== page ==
- We generally assume that non-copyright IPs are subject to a common-law notice-and-takedown requirement, but without the DMCA’s specificity. How would the PACT Act requirements affect that common-law scheme? At a minimum, IP owners would get a complaint tracking system and a guaranteed response within 14 days (the common-law scheme may already require shorter reaction times–not sure). It’s unclear how a UGC site would evaluate a content uploader’s appeal. 512(g) provides an immunity for restoring content when the prerequisites are met, but the common law doesn’t–so UGC sites would regularly side against the content uploader at the peril of creating liability to the IP owner. I’m also unclear about the risks of the process to trade secret owners alleging misappropriation. Could the required explanation to the content uploader reveal what items are actually trade secrets…?
- With respect to third-party complaints asserting that content qualifies as child sexual abuse material (CSAM), the bill would require the UGC site to notify the uploader that it removed the content as CSAM. If the uploader knows anything about the law, this will tip off the uploader that the matter has been referred to NCMEC and likely to law enforcement. That would give the uploader a heads-up to take affirmative steps to mask their tracks for law enforcement. (The bill says that the UGC site doesn’t have to provide an explanation if there is a known “ongoing law enforcement investigation,” but that does not describe a NCMEC referral). Could the bill actually aid CSAM criminals???
8) Opening the Door to State-Level Variations. One of Section 230’s strengths is that it eliminates state law variation, a boon for UGC sites that necessarily have users across the country. The uniformity of federal law lets UGC sites worry only about one law–Section 230–plus the mostly federal nature of the Section 230 exclusions (such as federal criminal law and, in some jurisdictions, only federal IP claims).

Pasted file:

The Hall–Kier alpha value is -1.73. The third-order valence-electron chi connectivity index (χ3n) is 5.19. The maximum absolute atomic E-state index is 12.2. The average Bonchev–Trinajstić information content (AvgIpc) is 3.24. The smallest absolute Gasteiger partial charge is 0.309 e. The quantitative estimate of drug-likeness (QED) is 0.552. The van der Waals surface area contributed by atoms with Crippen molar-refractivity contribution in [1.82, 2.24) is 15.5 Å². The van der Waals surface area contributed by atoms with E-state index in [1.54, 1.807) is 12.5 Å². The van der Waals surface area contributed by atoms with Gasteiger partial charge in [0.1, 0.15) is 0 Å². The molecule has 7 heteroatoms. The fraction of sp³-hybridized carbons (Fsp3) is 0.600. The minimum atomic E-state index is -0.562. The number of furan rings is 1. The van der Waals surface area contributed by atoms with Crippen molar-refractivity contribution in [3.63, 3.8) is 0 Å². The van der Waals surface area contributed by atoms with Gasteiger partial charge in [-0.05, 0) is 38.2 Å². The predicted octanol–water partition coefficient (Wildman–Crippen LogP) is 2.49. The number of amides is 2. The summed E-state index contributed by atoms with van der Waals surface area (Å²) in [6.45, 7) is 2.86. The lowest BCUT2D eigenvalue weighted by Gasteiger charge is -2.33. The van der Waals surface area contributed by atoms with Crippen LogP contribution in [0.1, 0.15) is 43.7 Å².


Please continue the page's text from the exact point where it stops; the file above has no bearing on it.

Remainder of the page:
To their credit, the bill drafters generally sought to preserve this benefit by focusing on federal law. Despite that, the bill opens up UGC sites to state law variation in two important ways. First, as discussed above, it would expose them to new enforcements by state AGs with heterogeneous motivations and disparate interpretations of the law. Second, the bill opens up Section 230 to court decisions on state defamation law–an area with significant variation among the states.
9) Is There a Private Right of Action for the Santa Clara Principles?
The bill’s Santa Clara Principles obligations (Section 5 of the bill) aren’t assigned to a specific part of the US code. I’m not sure what default enforcement options apply to them. Some violations of the Santa Clara Principles “shall be treated as a violation of a rule defining an unfair or deceptive act or practice” in the FTC Act. Normally, Section 5 of the FTC Act does not authorize private rights of action. However, the bill does not make those portions exclusively subject to FTC enforcement. The other parts are not enforceable by the FTC. So who has enforcement authority? Would the entire Santa Clara Principles be subject to a private right of action? That would be devastating because the bill requirements are detailed/technical and govern literally trillions of content decisions, so the volume of litigable questions could be enormous.
Some of the problems I identify could be fixed relatively easily. For example, the bill could add minimum specifications for notices complaining about user content (similar to 512(c)(3)), exclude copyright notices from its scope, and expressly eliminate any private right of action for the Santa Clara Principles. Those fixes seem so obvious to me that I don’t understand how the drafters introduced the bill without them. Still, minor tweaks won’t fix the bill’s architecture. Even with easy fixes, it will remain overstuffed with too many policy ideas, not enough clarity on the problems it seeks to fix, and intrinsic incompatibility with the First Amendment. As much as I’d love to give some love to the bill sponsors for their efforts, I cannot support this bill.